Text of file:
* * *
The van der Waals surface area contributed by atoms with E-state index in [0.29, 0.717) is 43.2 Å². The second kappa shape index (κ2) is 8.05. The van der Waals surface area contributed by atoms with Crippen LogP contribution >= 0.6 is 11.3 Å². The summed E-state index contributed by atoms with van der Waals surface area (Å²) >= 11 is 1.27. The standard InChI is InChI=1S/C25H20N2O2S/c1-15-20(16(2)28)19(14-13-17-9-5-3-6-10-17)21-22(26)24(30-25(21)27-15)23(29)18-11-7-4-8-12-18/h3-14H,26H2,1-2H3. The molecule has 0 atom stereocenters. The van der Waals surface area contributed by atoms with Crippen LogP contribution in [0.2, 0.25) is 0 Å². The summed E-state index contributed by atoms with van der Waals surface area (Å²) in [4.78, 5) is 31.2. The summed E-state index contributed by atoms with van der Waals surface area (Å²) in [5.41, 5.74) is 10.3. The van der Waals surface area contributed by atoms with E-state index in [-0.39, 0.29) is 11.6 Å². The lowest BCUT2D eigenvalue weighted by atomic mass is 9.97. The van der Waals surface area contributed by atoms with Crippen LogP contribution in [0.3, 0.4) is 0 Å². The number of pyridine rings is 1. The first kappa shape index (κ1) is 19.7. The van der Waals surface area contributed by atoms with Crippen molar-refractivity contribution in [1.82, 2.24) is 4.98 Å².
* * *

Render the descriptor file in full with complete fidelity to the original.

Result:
The van der Waals surface area contributed by atoms with E-state index in [0.29, 0.717) is 43.2 Å². The second kappa shape index (κ2) is 8.05. The van der Waals surface area contributed by atoms with Crippen LogP contribution >= 0.6 is 11.3 Å². The summed E-state index contributed by atoms with van der Waals surface area (Å²) >= 11 is 1.27. The standard InChI is InChI=1S/C25H20N2O2S/c1-15-20(16(2)28)19(14-13-17-9-5-3-6-10-17)21-22(26)24(30-25(21)27-15)23(29)18-11-7-4-8-12-18/h3-14H,26H2,1-2H3. The molecule has 0 atom stereocenters. The van der Waals surface area contributed by atoms with Crippen LogP contribution in [0.2, 0.25) is 0 Å². The summed E-state index contributed by atoms with van der Waals surface area (Å²) in [4.78, 5) is 31.2. The summed E-state index contributed by atoms with van der Waals surface area (Å²) in [5.41, 5.74) is 10.3. The van der Waals surface area contributed by atoms with E-state index in [-0.39, 0.29) is 11.6 Å². The lowest BCUT2D eigenvalue weighted by atomic mass is 9.97. The van der Waals surface area contributed by atoms with Crippen LogP contribution in [0.3, 0.4) is 0 Å². The number of pyridine rings is 1. The first kappa shape index (κ1) is 19.7. The van der Waals surface area contributed by atoms with Crippen molar-refractivity contribution in [1.82, 2.24) is 4.98 Å².